Feed the birds
The best way to encourage birds into your garden is very simple: give them food.
Garden birds bring music, colour and charisma to a garden. And gardens have become important to birds, providing havens for declining species.
The most natural way of providing food for birds is to grow it. If your garden plants have fruit, berries, hips, seeds and nuts, they'll be a larder for birds, particularly in late summer and autumn.
The plants in your garden will also harbour birds' other natural food source - insects and other invertebrates. These are especially important during the breeding season. Features such as long grass, flowers, hedges, trees, dead wood, compost heaps and ponds all encourage invertebrates and therefore birds.
Vary the mix of foods to encourage a good mix of birds. Garden birds come in different shapes and sizes and all have different preferences. Sunflower seeds are popular with greenfinches, whereas goldfinches prefer niger seed. Kitchen scraps add variety to a bird's diet. In winter fat balls provide a great calorie boost for hungry birds, and in the breeding season putting out mealworms will provide an excellent protein source for birds with hungry chicks to feed.
Use a variety of feeding techniques and locations to attract as many birds as possible into your garden. Bird feeders are likely to attract many finches, tits, sparrows and even great spotted woodpeckers, but for any larger birds a bird table is a good addition. Many birds, such as thrushes and blackbirds, feed on the ground, while treecreepers benefit from food smeared into cracks in treetrunks.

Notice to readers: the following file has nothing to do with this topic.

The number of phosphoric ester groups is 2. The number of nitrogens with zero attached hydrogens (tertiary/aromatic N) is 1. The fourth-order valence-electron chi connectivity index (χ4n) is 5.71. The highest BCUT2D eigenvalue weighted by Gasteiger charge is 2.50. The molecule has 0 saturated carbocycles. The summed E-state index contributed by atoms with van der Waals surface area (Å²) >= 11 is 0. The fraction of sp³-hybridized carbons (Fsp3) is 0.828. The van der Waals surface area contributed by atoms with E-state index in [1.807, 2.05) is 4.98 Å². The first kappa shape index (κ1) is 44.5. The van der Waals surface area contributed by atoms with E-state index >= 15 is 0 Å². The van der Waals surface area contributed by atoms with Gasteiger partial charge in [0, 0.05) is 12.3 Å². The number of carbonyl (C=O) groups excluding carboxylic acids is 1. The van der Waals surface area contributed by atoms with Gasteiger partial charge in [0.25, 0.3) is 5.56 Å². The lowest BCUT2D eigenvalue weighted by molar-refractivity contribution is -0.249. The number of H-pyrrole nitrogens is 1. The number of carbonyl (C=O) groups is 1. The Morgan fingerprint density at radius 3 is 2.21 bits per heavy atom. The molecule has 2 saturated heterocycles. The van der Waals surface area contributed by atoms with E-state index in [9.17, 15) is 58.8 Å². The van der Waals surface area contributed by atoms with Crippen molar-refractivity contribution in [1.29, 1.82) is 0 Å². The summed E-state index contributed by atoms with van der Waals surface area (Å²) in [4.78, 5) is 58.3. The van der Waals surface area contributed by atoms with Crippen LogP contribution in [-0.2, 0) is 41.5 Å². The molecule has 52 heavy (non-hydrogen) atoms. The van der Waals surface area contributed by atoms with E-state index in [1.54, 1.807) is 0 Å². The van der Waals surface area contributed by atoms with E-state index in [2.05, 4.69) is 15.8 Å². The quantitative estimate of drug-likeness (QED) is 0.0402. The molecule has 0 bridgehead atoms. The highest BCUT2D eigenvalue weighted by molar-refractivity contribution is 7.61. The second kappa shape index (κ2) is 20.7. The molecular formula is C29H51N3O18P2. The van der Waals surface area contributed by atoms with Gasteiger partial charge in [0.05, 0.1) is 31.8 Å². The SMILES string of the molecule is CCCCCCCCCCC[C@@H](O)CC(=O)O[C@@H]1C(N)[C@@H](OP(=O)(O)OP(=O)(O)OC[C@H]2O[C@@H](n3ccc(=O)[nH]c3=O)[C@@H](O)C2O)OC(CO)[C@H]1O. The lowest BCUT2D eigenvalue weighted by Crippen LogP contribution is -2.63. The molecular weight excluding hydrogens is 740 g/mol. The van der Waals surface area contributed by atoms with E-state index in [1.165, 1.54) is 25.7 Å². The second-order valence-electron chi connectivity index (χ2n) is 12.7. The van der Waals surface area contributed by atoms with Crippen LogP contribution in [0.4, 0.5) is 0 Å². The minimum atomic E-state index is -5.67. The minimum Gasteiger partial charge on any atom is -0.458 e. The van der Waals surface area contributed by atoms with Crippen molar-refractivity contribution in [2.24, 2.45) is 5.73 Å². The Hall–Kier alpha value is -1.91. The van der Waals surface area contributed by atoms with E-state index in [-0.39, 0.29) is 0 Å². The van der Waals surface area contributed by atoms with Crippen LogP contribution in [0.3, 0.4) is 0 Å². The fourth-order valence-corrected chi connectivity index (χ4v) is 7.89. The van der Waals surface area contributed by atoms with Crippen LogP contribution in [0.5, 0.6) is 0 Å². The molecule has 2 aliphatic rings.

Some food can be harmful to birds, so take care what you put out. Salty foods should never be put out, and dried foods such as desiccated coconut can be fatal as they swell in birds' stomachs. Dry bread should be moistened first for this reason. Choking is another potential hazard, mainly for young birds. Whole peanuts should not be used during the breeding season. Birds are susceptible to food poisoning too, and raw meats or mouldy food should not be provided.
Hygiene is important, and feeding stations should be cleaned regularly, with uneaten food replaced when it starts to spoil. Ideally the location of feeding stations should be changed regularly, to prevent bird droppings from accumulating and spreading disease.
Be careful to site feeders in places that cats can't reach, and with good all round vision to allow the birds to keep up their vigilance. If feeders have to be near vegetation, then a prickly bush, or one clipped closely around the base, should be unsuitable as an ambush point for felines. Sparrowhawks and other natural predators may also be discouraging to some wildlife gardeners, but these are unlikely to cause significant damage to populations. To many it is a real thrill to have a hunting sparrowhawk visit the garden, and is a clear sign of an ecosystem functioning well.